December 31, 2012
Jim Isermann is a practicing artist, based in Palm Springs, California. Since receiving his MFA from the California Institute of Arts in 1980 Isermann’s artistic output has chronicled the conflation of post-war industrial design and fine art through popular culture. Functional installations that reclaimed a utopian view of the future while revealing the pathos of that failed promise have maintained an unflagging belief in the beauty of utilitarian design. Through out the 1990′s Isermann explored traditional handicraft technique to produce works (i.e.: stained glass, weaving, etc) that are unashamedly beautiful, a beauty that is integral to the limitations and specific characteristics of fabrication. In 1998, following a 15-year survey exhibition organized by David Pagel for UW Milwaukee’s institute of visual art, Isermann began to use a computer to design manufactured elements. Realized installations and commissions have employed mass-produced thermal die-cut vinyl decals, plotter-cut mylar decals, ContraVision© ink jet printed vinyl and projects incorporating multiple vacuum-formed ABS plastic panels. In 2003, a 35-foot 5-pendent chandelier, custom carpeting and furniture selection were permanently installed in the atrium of Genentech Hall at the UCSF Mission Bay Campus.
Currently Isermann divides his practice between producing labor-intensive studio work for gallery and museum exhibitions and designing and overseeing commissioned projects that involve industrial manufacturing processes. Most recently Isermann has mounted solo exhibitions at Deitch Projects, New York in 2007, Corvi-Mora, London in 2008 and Richard Telles Fine Art, Los Angeles in 2009. Commissioned projects were completed in 2006 for the UCLA Hammer Museum, the Los Angeles County Metropolitan Transportation Authority and the Memorial Sloan Kettering Cancer Center, in 2007 for Yale University Art Museum, in 2008 for Princeton University and in 2009 for Stanford University and UCR.
December 3, 2012
Another great video from Theo Jansen. Directed and Produced by Salazar for Red Bull Media House. Theo Jansen is a Dutch artist. In 1990, he began what he is known for today: building large mechanical animals out of PVC that are able to live on their own, known as Strandbeest. His animated works are a fusion of art and engineering; in a car company (BMW) television commercial Jansen says: “The walls between art and engineering exist only in our minds.” He strives to equip his creations with their own artificial intelligence so they can avoid obstacles by changing course when one is detected, such as the sea itself. see more here Previous post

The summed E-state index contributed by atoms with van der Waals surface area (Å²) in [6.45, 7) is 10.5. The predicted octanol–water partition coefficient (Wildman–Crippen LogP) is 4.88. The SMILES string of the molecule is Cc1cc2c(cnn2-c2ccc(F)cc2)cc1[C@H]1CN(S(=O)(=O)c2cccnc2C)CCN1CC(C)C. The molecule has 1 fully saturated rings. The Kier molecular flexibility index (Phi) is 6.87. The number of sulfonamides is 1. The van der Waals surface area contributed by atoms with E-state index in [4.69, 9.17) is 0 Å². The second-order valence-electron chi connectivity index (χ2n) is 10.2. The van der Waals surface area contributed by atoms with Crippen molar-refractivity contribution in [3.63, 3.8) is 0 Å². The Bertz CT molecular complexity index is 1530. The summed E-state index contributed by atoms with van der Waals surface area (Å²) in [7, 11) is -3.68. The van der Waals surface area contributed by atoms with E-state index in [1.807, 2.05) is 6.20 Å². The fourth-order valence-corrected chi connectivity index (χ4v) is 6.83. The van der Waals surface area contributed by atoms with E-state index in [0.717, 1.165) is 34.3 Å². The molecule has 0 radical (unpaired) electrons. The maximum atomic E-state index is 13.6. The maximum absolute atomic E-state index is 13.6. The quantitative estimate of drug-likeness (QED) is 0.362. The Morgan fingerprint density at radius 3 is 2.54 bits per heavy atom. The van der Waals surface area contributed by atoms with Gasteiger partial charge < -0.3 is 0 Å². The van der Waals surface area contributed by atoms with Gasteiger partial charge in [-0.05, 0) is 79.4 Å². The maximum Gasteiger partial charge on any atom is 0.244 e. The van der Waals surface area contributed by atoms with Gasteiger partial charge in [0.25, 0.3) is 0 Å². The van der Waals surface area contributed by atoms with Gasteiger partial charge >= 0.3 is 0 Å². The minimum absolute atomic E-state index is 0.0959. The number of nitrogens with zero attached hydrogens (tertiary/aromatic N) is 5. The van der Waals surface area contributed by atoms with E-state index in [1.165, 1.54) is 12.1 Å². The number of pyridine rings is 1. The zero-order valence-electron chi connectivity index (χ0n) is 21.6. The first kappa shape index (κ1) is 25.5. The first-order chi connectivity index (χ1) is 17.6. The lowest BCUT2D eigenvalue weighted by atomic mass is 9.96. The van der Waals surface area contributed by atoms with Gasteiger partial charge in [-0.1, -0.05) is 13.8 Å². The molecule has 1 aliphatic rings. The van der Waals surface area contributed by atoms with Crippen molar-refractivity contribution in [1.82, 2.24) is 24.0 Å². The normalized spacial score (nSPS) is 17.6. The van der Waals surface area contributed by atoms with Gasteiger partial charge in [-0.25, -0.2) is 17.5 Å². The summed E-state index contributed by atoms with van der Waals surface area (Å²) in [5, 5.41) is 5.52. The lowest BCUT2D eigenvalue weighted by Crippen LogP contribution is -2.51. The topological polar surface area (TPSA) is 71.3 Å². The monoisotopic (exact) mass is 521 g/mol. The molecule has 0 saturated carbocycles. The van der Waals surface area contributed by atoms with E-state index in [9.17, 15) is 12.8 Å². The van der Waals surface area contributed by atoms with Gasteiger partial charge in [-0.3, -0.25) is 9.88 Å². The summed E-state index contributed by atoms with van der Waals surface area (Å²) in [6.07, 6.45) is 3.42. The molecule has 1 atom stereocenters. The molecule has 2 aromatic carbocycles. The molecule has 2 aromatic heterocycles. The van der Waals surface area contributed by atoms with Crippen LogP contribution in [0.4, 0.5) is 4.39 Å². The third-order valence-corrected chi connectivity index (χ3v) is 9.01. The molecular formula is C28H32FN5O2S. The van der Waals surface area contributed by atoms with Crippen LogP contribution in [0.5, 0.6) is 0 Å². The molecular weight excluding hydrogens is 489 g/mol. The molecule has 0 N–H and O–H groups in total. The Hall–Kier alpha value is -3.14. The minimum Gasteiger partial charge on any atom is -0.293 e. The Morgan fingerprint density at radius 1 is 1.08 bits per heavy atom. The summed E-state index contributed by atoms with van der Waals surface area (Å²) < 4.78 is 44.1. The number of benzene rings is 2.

March 21, 2012
Schröder House, Utrecht, The Netherlands
Gerrit Rietveld (1888-1964)
Dutch minimalist architect and designer Gerrit Rietveld was a member of the De Stijl movement. Significant for his work is how he pared his design down to basic cubist elements and often used primary colours to emphasise the different planes. Most of his furniture was designed and manufactured to accompany his architectural commissions.
His lengthy career began already as a young boy in his father’s carpentry shop in Utrecht. The shop, catering to the bourgeois taste of the local clientele, produced quality period pieces of furniture. He left the shop in 1917 to set up an establishment of his own. This move marked a definite break with the traditions of his father’s work.
His first attempts in search of his own artistic line, were influenced by the Amsterdam School. Rietveld re-invented the structure of chairs and other objects and built them as constructivist sculptures. In 1918 he designed an early version of his legendary Red and Blue Chair. It was published in the De Stijl Magazine, the magazine of the movement of which he became a member in 1919. In this way Rietveld came in contact with various architects associated with the modern Dutch movement. They were all looking for a way to purify their work, to remove all remnants of past styles and influences. As the fame of De Stijl rapidly spread, Rietveld’s reputation grew from that of a local craftsman to an architect recognized in avant-garde circles across Europe. While working on the Schröder House, built in 1925, he left his furniture workshop with his long-time assistant, Gerhard van der Groenekan. Most of Rietveld’s furniture designs were sold at Metz & Co, a Dutch department store.
Rietveld’s career proceeded uninterrupted until 1943. He then was subsequently barred from practising as an architect, due to his refusal to join the Nazi-controlled Kulturkammer. After the war, the country and Rietveld gradually returned to normality, and Rietveld continued his work until he died at an age of 76.
Among his numerous furniture models, The Zig Zag chair, The Red and Blue Chair, the Schelling and Military series remain as eternal design icons. Gerrit Rietveld’s designs are to be found in the most important museum collections over the world.